A government plan to weaken regulations for hunting wolves and coyotes would do little for the moose populations it’s meant to protect
A canine predator that travels in packs in remote areas of North America is called a wolf. Most people know this, yet by all accounts the Ontario Ministry of Natural Resources and Forestry (MNRF) seems to think it’s a goat — a scapegoat.
A plan to weaken regulations for hunting wolves and coyotes in Northern Ontario treats these predators as scapegoats, with the MNRF claiming the changes will help reduce declines in the moose population. Yet moose, wolves and coyotes have lived together in complex predator-prey relationships for thousands of years. The ministry itself notes, “Predation rates on moose by wolves tend to increase in tandem with moose numbers. This naturally regulates the density of the moose population and is ultimately beneficial to moose and the ecosystems they rely on.”
Wolves and other predators occupy an important niche in nature. Science is clear that our zest for killing such animals has resulted in significant unintended consequences and ecosystem damage. For example, removing predators can cause deer populations to increase, leading to changes in natural vegetation patterns and increased disease transmission.
A recent report by the Raincoast Conservation Foundation describes humans as “super-predators” and cautions that “although grizzlies, wolves, and cougars occasionally kill one another, it’s rare. They have not evolved as prey. More enlightened wildlife management would recognize that this reality can make carnivore hunting risky business.”
The MNRF claims the new proposal will have neutral results, yet it may well harm a species at risk, the eastern wolf. The proposed changes would apply to an area abutting Algonquin Park and adjacent townships where, to protect the eastern wolf, hunting wolves and coyotes is not permitted. By all accounts, eastern wolves and coyotes are difficult if not impossible to distinguish in the field. In effect, it would be open season on eastern wolves when they venture outside the protected zone.
Most appalling is the fact that scientists, including scientists on the ministry’s own team, agree that wolf and coyote control is not a long-term solution to address declines in prey populations.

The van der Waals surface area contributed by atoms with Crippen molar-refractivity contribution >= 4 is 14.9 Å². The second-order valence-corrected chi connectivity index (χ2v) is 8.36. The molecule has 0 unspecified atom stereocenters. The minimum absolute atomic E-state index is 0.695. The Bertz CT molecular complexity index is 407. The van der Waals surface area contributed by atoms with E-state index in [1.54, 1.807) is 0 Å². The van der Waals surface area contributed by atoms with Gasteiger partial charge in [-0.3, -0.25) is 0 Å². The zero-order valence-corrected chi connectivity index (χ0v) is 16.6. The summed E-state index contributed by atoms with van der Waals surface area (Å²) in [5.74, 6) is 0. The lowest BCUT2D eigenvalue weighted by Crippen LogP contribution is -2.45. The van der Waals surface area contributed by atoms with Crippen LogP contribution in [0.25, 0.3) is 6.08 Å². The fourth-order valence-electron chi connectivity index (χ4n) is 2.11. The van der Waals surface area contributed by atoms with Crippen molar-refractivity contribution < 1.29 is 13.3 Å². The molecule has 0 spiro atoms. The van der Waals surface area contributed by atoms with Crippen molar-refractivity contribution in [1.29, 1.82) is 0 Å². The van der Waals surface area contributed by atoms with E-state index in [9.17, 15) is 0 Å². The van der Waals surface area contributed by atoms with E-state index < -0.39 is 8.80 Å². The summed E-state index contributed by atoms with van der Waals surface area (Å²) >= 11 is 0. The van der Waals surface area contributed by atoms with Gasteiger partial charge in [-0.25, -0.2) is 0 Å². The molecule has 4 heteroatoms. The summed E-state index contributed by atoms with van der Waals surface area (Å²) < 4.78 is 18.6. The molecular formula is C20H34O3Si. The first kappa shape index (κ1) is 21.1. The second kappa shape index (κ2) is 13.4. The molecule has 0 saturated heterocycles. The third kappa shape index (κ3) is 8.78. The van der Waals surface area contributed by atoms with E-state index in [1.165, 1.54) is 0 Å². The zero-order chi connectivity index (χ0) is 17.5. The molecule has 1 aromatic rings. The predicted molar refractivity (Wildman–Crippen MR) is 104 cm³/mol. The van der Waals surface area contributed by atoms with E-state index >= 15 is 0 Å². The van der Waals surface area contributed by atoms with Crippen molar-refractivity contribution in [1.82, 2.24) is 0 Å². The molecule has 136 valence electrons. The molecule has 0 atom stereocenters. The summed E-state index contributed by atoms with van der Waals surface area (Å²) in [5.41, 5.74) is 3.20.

MNRF background information states that removing just a few wolves from each pack will not decrease overall predation on moose and that only wiping out wolf packs in their entirety will achieve this. (Pack eradication is most often done by aerial killing or poisoning — thankfully these options aren’t on the table.)
There are many uncertainties around the causes of recent moose declines. Climate change might be playing a role, as might disease (often exacerbated by climate change). One thing is clear, though: hunting by humans is having the most significant impact on moose populations, with ever more moose being killed as hunting-related technology improves.
Citizens throughout Ontario are left wondering what is going on. Why is a ministry responsible for protecting Ontario’s rich biodiversity putting wildlife at risk? Why is a province that advocates tolerance and diversity fanning the age-old flames of intolerance against predators, and advancing harm to the native biodiversity of Ontario?
This regulation has not yet been passed. There’s still time for the province to abandon the proposal and base its policy and approaches to wildlife management on science. If the MNRF wants to please hunters by making it easier for them to kill predators, with less oversight, it should be clear that this is the motivation for the proposed regulation. To suggest that it is to help moose populations is simply senseless.
Rachel Plotkin is the Ontario Science Projects Manager at the David Suzuki Foundation. Anne Bell is the Director of Conservation and Education at Ontario Nature.